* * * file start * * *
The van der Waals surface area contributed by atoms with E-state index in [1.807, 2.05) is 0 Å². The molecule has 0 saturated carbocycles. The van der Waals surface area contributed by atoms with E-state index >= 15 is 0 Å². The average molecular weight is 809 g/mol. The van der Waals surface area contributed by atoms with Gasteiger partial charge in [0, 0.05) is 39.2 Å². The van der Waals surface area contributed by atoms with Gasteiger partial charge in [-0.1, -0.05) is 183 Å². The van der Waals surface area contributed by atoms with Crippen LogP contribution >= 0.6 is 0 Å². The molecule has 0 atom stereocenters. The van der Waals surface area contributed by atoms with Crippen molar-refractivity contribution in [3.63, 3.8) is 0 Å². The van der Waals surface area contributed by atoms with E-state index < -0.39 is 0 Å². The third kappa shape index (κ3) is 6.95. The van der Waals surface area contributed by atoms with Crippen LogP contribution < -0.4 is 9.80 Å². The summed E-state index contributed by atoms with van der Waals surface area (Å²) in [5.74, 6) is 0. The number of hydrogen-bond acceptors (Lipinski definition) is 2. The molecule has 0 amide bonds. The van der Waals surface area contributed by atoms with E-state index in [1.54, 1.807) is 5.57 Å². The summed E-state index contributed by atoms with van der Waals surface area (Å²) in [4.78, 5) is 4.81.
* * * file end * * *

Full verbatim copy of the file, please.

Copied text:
The van der Waals surface area contributed by atoms with E-state index in [1.807, 2.05) is 0 Å². The molecule has 0 saturated carbocycles. The van der Waals surface area contributed by atoms with E-state index >= 15 is 0 Å². The average molecular weight is 809 g/mol. The van der Waals surface area contributed by atoms with Gasteiger partial charge in [0, 0.05) is 39.2 Å². The van der Waals surface area contributed by atoms with Gasteiger partial charge in [-0.1, -0.05) is 183 Å². The van der Waals surface area contributed by atoms with Crippen LogP contribution >= 0.6 is 0 Å². The molecule has 0 atom stereocenters. The van der Waals surface area contributed by atoms with Crippen molar-refractivity contribution in [3.63, 3.8) is 0 Å². The van der Waals surface area contributed by atoms with E-state index < -0.39 is 0 Å². The third kappa shape index (κ3) is 6.95. The van der Waals surface area contributed by atoms with Crippen LogP contribution < -0.4 is 9.80 Å². The summed E-state index contributed by atoms with van der Waals surface area (Å²) in [5.74, 6) is 0. The number of hydrogen-bond acceptors (Lipinski definition) is 2. The molecule has 0 amide bonds. The van der Waals surface area contributed by atoms with E-state index in [1.54, 1.807) is 5.57 Å². The summed E-state index contributed by atoms with van der Waals surface area (Å²) in [4.78, 5) is 4.81.